Via The Globe and Mail, Geoffrey York has some good news: Nigeria makes crucial progress in eradicating polio. Excerpt:
On the edge of the war zone, near the territory controlled by the murderous thugs of Boko Haram in northern Nigeria, the hit-and-run teams waited patiently for the go-ahead from the security forces.
When the soldiers decided the moment was right, the mobile units rushed into the war zone – not to shoot or attack, but in a frantic effort to vaccinate children against polio. A few hours later, they rushed back to safety.
Hit-and-run immunizations are just another of the extraordinary tactics in a relentless campaign to eradicate the polio virus from one of its last havens. Today the campaign is close to a historic breakthrough: eliminating polio from Africa for the first time.
Nigeria, always the final barrier for African anti-polio campaigns, hasn’t recorded a single new case of the wild polio virus since July. Only six cases have been recorded in Nigeria this year – a dramatic 90-per-cent decline from last year.
This is crucial progress, since Nigeria has been the sole reservoir for the spread of the virus to dozens of other African countries. It would leave Pakistan and Afghanistan as the only remaining countries in the world where polio is still endemic.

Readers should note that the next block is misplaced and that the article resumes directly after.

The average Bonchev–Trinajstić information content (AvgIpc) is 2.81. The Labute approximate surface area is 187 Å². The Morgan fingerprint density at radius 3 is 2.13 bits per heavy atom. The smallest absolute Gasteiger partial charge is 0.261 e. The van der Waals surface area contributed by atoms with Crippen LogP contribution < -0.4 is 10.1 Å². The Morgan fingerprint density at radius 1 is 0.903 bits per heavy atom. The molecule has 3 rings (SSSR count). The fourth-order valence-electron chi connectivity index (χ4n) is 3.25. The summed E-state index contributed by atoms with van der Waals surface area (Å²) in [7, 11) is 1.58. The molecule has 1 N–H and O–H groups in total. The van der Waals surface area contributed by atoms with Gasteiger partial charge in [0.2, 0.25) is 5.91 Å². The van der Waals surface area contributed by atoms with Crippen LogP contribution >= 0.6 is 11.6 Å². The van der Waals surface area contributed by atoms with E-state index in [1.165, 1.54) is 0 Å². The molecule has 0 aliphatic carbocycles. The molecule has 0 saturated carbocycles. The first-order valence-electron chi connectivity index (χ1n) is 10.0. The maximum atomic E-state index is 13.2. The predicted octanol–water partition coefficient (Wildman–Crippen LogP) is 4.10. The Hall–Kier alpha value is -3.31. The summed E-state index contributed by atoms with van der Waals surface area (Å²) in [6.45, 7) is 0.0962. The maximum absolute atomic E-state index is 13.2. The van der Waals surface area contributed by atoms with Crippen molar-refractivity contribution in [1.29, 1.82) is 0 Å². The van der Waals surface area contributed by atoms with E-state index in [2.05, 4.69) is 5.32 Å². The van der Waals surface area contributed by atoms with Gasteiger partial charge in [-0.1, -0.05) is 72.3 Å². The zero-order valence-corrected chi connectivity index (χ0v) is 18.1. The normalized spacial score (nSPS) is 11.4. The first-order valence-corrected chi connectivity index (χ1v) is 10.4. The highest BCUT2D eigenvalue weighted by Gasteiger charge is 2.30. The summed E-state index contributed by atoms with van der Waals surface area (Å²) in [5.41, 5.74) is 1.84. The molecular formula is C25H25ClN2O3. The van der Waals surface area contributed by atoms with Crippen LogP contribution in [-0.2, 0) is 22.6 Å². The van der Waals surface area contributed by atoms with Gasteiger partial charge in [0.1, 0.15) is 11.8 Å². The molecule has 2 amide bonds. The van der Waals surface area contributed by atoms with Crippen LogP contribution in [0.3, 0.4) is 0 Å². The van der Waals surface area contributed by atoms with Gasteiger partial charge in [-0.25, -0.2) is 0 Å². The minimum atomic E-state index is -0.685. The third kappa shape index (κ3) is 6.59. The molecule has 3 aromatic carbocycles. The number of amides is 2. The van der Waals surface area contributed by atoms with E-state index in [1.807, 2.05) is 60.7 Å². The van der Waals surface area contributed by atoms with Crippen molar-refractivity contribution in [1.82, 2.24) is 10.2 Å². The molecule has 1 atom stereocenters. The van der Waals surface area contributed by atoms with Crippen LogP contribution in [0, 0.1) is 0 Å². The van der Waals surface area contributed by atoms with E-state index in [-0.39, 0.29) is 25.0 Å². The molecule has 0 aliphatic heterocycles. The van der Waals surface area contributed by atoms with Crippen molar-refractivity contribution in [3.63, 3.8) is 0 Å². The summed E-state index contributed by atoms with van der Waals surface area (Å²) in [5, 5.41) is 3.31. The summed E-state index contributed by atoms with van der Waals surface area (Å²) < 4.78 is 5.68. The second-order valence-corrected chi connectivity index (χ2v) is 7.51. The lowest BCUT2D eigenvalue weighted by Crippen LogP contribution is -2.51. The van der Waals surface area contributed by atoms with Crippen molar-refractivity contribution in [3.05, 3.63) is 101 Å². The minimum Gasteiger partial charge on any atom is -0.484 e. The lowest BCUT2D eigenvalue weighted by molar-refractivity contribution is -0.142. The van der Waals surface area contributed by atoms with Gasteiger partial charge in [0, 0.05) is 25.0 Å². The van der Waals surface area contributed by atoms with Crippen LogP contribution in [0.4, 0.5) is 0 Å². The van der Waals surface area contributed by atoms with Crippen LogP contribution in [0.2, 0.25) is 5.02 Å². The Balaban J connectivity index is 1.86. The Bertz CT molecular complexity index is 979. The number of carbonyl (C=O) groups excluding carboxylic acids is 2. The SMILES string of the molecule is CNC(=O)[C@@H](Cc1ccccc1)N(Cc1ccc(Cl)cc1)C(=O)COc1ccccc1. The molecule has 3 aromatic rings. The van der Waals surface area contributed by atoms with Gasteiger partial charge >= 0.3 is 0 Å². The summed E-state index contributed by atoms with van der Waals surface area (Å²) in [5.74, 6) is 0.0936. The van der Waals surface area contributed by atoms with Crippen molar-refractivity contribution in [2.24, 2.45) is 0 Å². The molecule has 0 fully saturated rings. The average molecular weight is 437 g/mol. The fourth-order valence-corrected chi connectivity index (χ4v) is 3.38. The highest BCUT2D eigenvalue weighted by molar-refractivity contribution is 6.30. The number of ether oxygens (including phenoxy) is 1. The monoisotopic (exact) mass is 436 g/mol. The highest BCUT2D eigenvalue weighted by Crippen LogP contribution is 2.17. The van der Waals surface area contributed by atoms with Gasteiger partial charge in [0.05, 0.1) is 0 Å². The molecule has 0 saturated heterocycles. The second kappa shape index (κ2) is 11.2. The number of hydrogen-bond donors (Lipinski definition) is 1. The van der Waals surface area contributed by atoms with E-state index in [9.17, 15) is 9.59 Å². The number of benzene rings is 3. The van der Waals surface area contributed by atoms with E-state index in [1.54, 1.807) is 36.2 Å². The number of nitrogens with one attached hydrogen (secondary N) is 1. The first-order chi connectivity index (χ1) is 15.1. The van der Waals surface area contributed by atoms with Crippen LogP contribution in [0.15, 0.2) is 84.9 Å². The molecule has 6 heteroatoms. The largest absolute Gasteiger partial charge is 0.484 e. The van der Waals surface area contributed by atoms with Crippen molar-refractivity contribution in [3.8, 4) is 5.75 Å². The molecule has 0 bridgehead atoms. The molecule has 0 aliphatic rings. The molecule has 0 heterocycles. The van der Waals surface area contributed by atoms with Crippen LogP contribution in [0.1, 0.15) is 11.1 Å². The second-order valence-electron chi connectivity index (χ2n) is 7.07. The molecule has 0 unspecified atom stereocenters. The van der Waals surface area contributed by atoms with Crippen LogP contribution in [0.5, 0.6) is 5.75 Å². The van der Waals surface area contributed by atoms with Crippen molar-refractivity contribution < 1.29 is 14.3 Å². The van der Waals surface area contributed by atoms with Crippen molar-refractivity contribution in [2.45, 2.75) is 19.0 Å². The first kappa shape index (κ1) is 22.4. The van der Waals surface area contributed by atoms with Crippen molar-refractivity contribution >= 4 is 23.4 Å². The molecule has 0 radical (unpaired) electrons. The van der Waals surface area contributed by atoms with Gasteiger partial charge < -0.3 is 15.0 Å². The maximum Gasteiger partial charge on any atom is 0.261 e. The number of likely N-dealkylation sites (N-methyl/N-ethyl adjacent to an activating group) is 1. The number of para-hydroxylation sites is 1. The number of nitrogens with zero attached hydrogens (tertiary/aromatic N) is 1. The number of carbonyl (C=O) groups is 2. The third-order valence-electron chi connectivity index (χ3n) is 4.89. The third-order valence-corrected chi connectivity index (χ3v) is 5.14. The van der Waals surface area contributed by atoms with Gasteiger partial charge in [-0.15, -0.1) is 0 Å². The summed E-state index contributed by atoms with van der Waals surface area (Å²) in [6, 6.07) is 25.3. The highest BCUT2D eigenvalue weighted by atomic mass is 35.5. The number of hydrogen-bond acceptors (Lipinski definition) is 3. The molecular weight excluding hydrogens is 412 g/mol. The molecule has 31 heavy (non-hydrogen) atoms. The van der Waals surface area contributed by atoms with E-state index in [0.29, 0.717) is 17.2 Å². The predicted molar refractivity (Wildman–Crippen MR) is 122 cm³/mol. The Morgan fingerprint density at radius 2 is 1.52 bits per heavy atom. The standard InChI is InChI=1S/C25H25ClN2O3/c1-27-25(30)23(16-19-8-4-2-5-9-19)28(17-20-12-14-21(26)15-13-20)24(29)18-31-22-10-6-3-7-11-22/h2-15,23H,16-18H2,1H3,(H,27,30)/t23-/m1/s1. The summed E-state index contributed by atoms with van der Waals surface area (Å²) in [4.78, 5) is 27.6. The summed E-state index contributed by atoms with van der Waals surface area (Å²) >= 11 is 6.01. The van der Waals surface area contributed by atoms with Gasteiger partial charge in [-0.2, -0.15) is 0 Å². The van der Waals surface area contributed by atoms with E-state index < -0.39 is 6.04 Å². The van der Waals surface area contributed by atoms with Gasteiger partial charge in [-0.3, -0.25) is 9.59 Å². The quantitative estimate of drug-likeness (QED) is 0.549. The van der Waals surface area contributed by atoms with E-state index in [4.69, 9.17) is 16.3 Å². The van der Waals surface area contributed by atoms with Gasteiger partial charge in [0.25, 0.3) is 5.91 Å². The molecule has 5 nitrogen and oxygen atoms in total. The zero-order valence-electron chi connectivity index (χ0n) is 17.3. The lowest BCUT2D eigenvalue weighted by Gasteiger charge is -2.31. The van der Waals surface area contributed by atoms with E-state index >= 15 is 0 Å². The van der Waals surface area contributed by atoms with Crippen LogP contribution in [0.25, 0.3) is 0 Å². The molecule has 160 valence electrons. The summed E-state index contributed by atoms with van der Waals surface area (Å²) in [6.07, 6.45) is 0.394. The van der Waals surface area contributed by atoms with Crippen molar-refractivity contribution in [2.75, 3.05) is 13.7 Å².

“We can see light at the end of the tunnel,” says Tunji Funsho, chairman of the Rotary PolioPlus Committee in Nigeria. “All the hard work that we’ve been doing is seeming to pay off now.”
With the help of foreign donors and strict new government policies supporting huge vaccination campaigns, Nigeria is closer than ever to eliminating the potentially paralyzing disease, although technically it must go three years without new cases before it can be declared polio-free. That would be a major step toward the defeat of polio. It could become only the second human disease ever to be eradicated by vaccine. (Smallpox was the first.)
“We were tired of the stigma of being the last African country with polio,” said Oyewale Tomori, president of the Nigerian Academy of Science and chairman of Nigeria’s polio expert review committee. “There was a real spirit to get it done, a real determination.”